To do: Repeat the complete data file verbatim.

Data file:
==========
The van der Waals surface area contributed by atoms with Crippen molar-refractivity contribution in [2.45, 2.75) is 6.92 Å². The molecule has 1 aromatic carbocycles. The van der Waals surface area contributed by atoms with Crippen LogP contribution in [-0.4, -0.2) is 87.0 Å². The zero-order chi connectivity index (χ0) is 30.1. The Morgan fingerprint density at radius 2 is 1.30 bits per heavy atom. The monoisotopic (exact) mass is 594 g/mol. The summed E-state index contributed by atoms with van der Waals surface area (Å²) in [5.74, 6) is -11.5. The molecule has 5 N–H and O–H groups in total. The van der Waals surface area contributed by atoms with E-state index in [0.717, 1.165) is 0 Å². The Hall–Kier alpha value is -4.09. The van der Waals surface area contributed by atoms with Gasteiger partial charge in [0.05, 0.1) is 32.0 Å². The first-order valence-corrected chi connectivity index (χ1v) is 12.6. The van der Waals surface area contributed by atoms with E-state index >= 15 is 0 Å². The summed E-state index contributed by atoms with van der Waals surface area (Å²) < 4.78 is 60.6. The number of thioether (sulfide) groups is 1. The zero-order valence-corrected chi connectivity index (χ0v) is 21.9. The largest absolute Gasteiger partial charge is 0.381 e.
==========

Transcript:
The van der Waals surface area contributed by atoms with Crippen molar-refractivity contribution in [2.45, 2.75) is 6.92 Å². The molecule has 1 aromatic carbocycles. The van der Waals surface area contributed by atoms with Crippen LogP contribution in [-0.4, -0.2) is 87.0 Å². The zero-order chi connectivity index (χ0) is 30.1. The Morgan fingerprint density at radius 2 is 1.30 bits per heavy atom. The monoisotopic (exact) mass is 594 g/mol. The summed E-state index contributed by atoms with van der Waals surface area (Å²) in [5.74, 6) is -11.5. The molecule has 5 N–H and O–H groups in total. The van der Waals surface area contributed by atoms with E-state index in [0.717, 1.165) is 0 Å². The Hall–Kier alpha value is -4.09. The van der Waals surface area contributed by atoms with Gasteiger partial charge in [0.05, 0.1) is 32.0 Å². The first-order valence-corrected chi connectivity index (χ1v) is 12.6. The van der Waals surface area contributed by atoms with E-state index >= 15 is 0 Å². The summed E-state index contributed by atoms with van der Waals surface area (Å²) < 4.78 is 60.6. The number of thioether (sulfide) groups is 1. The zero-order valence-corrected chi connectivity index (χ0v) is 21.9. The largest absolute Gasteiger partial charge is 0.381 e.